A Children's statues leading to adults of onchocerciasis before Kitasato University buildings were produced by sculptors of Burkina Faso in honor of Ōmura's contributions of avermectin and ivermectin, a symbol of the campaign to eradicate onchocerciasis, the similar life-sized Bronze statue is built in World Health Organization (WHO) Headquarters, Carter Center, Merck & Co., World Bank Headquarters, and Burkina Faso's World Health Organization Africa Onchocerciasis Control Program.
Ōmura served as deputy director and director at the Kitasato Institute, he was devoted to rebuild the laboratory and promoting the establishment of the medical center (now Kitasato University Medical Center). Meanwhile, he establishing a path to rebuilding of the corporate (school juridical person), it has integrated with the School corporation Kitasato Gakuen and has succeeded in establishing a new "School corporation Kitasato Institute". In addition, in the education field, he served as president of the School corporation Joshibi University of Art and Design twice, and served as the honorary school chief of the School corporation Kaichi Gakuen. In 2007, he established the Nirasaki Omura Art Museum on his collection.
Awards and honors
- 1985 – Hoechst-Roussel Award
- 1986 – The Pharmaceutical Society of Japan Award
- 1988 – Uehara Prize
- 1990 – Japan Academy Prize (academics)
- 1992 – Medal with Purple Ribbon
- 1995 – Fujihara Award
- 1997 – Robert Koch Gold Medal
- 1998 – Prince Mahidol Award
- 2000 – Nakanishi Prize (American Chemical Society and Chemical Society of Japan)
- 2005 – Ernest Guenther Award in the Chemistry of Natural Products (American Chemical Society)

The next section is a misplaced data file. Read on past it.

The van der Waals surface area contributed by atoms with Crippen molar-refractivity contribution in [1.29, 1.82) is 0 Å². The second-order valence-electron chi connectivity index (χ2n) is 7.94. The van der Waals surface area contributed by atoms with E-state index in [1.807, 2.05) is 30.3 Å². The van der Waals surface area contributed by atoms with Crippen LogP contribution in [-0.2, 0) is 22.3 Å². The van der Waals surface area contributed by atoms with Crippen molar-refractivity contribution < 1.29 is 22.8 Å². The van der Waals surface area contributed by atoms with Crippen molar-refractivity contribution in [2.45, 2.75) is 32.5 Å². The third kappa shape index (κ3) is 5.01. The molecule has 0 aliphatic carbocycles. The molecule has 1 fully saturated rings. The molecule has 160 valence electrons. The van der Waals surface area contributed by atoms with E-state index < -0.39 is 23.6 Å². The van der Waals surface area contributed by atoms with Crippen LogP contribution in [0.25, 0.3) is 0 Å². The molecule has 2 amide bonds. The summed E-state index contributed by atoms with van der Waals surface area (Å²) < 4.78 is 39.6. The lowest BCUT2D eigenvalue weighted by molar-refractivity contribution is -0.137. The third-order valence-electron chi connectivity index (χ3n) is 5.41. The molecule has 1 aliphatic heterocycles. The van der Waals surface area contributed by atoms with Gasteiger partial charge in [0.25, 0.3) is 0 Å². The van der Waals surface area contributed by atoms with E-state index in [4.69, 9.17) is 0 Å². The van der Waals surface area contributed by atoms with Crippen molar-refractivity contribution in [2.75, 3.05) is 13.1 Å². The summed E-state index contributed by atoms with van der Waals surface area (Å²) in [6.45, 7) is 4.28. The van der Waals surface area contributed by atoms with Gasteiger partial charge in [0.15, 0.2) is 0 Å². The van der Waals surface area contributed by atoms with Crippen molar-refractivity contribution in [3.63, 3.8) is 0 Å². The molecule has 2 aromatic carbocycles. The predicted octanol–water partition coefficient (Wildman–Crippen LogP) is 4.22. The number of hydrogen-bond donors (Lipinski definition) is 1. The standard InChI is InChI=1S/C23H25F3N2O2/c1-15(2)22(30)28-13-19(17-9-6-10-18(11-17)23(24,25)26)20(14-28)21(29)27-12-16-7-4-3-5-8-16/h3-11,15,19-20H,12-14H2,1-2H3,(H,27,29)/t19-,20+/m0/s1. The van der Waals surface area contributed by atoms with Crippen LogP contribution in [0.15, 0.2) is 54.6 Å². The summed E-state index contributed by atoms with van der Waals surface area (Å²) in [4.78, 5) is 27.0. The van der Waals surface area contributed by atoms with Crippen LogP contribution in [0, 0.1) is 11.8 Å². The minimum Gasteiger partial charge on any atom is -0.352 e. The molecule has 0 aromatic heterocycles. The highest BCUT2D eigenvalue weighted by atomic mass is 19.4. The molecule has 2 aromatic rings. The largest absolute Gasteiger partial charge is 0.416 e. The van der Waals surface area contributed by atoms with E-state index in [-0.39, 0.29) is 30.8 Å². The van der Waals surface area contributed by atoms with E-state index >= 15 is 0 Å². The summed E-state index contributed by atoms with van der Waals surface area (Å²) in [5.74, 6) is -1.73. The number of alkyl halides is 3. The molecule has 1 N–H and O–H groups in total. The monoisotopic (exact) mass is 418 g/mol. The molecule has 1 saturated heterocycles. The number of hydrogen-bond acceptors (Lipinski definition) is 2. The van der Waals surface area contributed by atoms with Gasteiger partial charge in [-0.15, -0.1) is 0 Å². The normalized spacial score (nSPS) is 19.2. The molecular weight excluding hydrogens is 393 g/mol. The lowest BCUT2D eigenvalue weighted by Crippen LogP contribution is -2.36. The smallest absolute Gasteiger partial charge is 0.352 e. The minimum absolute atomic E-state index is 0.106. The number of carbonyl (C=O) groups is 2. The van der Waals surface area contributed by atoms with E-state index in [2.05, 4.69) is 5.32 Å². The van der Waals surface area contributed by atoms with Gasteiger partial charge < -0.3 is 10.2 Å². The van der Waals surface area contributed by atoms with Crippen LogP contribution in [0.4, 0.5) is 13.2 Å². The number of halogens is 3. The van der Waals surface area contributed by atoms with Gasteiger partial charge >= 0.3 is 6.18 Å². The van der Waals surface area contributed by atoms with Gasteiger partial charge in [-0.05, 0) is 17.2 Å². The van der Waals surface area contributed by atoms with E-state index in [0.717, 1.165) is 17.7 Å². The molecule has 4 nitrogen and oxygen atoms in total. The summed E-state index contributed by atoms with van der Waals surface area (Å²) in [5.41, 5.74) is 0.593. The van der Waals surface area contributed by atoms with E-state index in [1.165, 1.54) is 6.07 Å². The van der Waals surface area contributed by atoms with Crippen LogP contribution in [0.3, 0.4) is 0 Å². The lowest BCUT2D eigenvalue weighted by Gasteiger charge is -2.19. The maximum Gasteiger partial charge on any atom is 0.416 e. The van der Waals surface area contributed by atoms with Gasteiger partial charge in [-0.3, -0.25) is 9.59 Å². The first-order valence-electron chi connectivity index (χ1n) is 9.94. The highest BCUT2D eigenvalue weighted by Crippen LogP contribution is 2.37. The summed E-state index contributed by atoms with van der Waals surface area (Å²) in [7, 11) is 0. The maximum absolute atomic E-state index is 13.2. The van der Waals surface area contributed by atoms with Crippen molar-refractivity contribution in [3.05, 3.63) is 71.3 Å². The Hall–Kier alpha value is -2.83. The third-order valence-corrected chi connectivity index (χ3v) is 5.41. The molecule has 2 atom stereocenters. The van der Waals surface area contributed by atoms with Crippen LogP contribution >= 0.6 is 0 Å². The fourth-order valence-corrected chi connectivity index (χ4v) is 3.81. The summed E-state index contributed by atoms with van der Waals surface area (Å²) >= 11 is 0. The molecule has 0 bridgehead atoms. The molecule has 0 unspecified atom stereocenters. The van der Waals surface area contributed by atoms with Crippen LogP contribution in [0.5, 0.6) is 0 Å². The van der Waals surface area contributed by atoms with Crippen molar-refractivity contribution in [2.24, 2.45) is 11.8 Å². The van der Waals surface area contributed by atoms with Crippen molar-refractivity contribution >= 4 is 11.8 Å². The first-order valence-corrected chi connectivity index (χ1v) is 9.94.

- 2007 – Hamao Umezawa Memorial Award
- 2008 – Knight of the Legion of Honour of France
- 2010 – Tetrahedron Prize for Creativity in Organic Chemistry
- 2011 – Arima Award
- 2011 – Order of the Sacred Treasure, Gold and Silver Star
- 2012 – Person of Cultural Merit
- 2014 – Canada Gairdner Global Health Award
- 2015 – Nobel Prize in Physiology or Medicine
List of honorary doctorate:
- 1992 – Lajos Kossuth University, Hungary
- 1994 – Wesleyan University, USA
- 2016 – Shanghai Jiao Tong University, China
- 2018 – University of St Andrews, Scotland
Learned societies membership
- 1992 – Academy of Sciences Leopoldina
- 1999 – National Academy of Sciences
- 2001 – Japan Academy
- 2002 – Académie des sciences
- 2005 – Russian Academy of Sciences
- 2005 – Royal Society of Chemistry
- 2005 – Academia Europaea
- 2006 – Chinese Academy of Engineering
- 2009 – Japan Society for Bioscience, Biotechnology and Agrochemistry
- 2014 – Pharmaceutical Society of Japan (ja)
- 2016 – Japan Pharmaceutical Association
- 2016 – Japan Society of Synthetic Organic Chemistry
- 2016 – Japan Society of Chemotherapy
- Ōmura, S.; wai, A.; Hirano, A.; Nakagawa, A.; Awaya, J.; Tsuchiya, H.; Takahashi, Y.; Masuma, R. (1977). "A new alkaloid AM-2282 of Streptomyces origin: Fermentation, isolation and preliminary characterization". J. Antibiot. 30 (4): 275–282. doi:10.7164/antibiotics.30.275. PMID 863788.
- Burg, R. W.; Miller, B. M.; Baker, E. E.; Birnbaum, J.; Currie, S. A.; Hartman, R.; Kong, Y.-L.; Monaghan, R.; Olson, G.; Putter, I.; Tunac, J. B.; Wallick, H.; Stapley, E. O.; Oiwa, R.; Ōmura, S. (1979). "Avermectins, new family of potent anthelmintic agents: producing organism and fermentation". Antimicrob. Agents Chemother. 15 (3): 61–367. doi:10.1128/AAC.15.3.361. PMC 352666. PMID 464561.